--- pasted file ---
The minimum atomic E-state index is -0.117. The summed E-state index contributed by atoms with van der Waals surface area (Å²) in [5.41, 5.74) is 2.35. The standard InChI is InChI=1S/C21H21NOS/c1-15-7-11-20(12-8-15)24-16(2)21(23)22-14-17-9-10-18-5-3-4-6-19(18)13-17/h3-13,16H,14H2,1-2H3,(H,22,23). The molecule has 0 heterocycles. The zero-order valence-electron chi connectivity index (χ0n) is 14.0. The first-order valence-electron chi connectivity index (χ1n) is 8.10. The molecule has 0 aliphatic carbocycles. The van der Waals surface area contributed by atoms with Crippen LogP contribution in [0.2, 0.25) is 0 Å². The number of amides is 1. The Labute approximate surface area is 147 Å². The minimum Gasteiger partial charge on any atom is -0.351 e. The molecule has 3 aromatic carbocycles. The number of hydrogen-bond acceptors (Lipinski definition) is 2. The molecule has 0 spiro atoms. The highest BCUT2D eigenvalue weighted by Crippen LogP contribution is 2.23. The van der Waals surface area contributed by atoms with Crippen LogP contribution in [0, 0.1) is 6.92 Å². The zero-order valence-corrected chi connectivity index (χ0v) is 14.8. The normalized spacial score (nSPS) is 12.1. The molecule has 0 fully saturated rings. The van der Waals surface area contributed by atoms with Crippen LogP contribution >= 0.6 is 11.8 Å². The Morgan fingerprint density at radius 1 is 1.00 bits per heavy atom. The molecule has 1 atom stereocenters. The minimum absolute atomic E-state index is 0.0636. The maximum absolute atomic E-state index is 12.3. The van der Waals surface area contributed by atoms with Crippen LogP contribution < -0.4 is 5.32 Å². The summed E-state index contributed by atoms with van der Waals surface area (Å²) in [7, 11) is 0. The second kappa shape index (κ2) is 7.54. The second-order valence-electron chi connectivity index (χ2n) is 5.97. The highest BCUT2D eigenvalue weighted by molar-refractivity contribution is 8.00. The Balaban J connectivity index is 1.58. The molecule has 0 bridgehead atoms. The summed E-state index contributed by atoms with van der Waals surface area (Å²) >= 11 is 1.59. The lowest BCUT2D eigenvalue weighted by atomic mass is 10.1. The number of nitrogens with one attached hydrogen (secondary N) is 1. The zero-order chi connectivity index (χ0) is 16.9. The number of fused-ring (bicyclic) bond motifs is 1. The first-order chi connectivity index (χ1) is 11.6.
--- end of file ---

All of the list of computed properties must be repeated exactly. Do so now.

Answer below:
The minimum atomic E-state index is -0.117. The summed E-state index contributed by atoms with van der Waals surface area (Å²) in [5.41, 5.74) is 2.35. The standard InChI is InChI=1S/C21H21NOS/c1-15-7-11-20(12-8-15)24-16(2)21(23)22-14-17-9-10-18-5-3-4-6-19(18)13-17/h3-13,16H,14H2,1-2H3,(H,22,23). The molecule has 0 heterocycles. The zero-order valence-electron chi connectivity index (χ0n) is 14.0. The first-order valence-electron chi connectivity index (χ1n) is 8.10. The molecule has 0 aliphatic carbocycles. The van der Waals surface area contributed by atoms with Crippen LogP contribution in [0.2, 0.25) is 0 Å². The number of amides is 1. The Labute approximate surface area is 147 Å². The minimum Gasteiger partial charge on any atom is -0.351 e. The molecule has 3 aromatic carbocycles. The number of hydrogen-bond acceptors (Lipinski definition) is 2. The molecule has 0 spiro atoms. The highest BCUT2D eigenvalue weighted by Crippen LogP contribution is 2.23. The van der Waals surface area contributed by atoms with Crippen LogP contribution in [0, 0.1) is 6.92 Å². The zero-order valence-corrected chi connectivity index (χ0v) is 14.8. The normalized spacial score (nSPS) is 12.1. The molecule has 0 fully saturated rings. The van der Waals surface area contributed by atoms with Crippen LogP contribution >= 0.6 is 11.8 Å². The Morgan fingerprint density at radius 1 is 1.00 bits per heavy atom. The molecule has 1 atom stereocenters. The minimum absolute atomic E-state index is 0.0636. The maximum absolute atomic E-state index is 12.3. The van der Waals surface area contributed by atoms with Crippen LogP contribution < -0.4 is 5.32 Å². The summed E-state index contributed by atoms with van der Waals surface area (Å²) in [7, 11) is 0. The second kappa shape index (κ2) is 7.54. The second-order valence-electron chi connectivity index (χ2n) is 5.97. The highest BCUT2D eigenvalue weighted by molar-refractivity contribution is 8.00. The Balaban J connectivity index is 1.58. The molecule has 0 bridgehead atoms. The summed E-state index contributed by atoms with van der Waals surface area (Å²) >= 11 is 1.59. The lowest BCUT2D eigenvalue weighted by atomic mass is 10.1. The number of nitrogens with one attached hydrogen (secondary N) is 1. The zero-order chi connectivity index (χ0) is 16.9. The number of fused-ring (bicyclic) bond motifs is 1. The first-order chi connectivity index (χ1) is 11.6.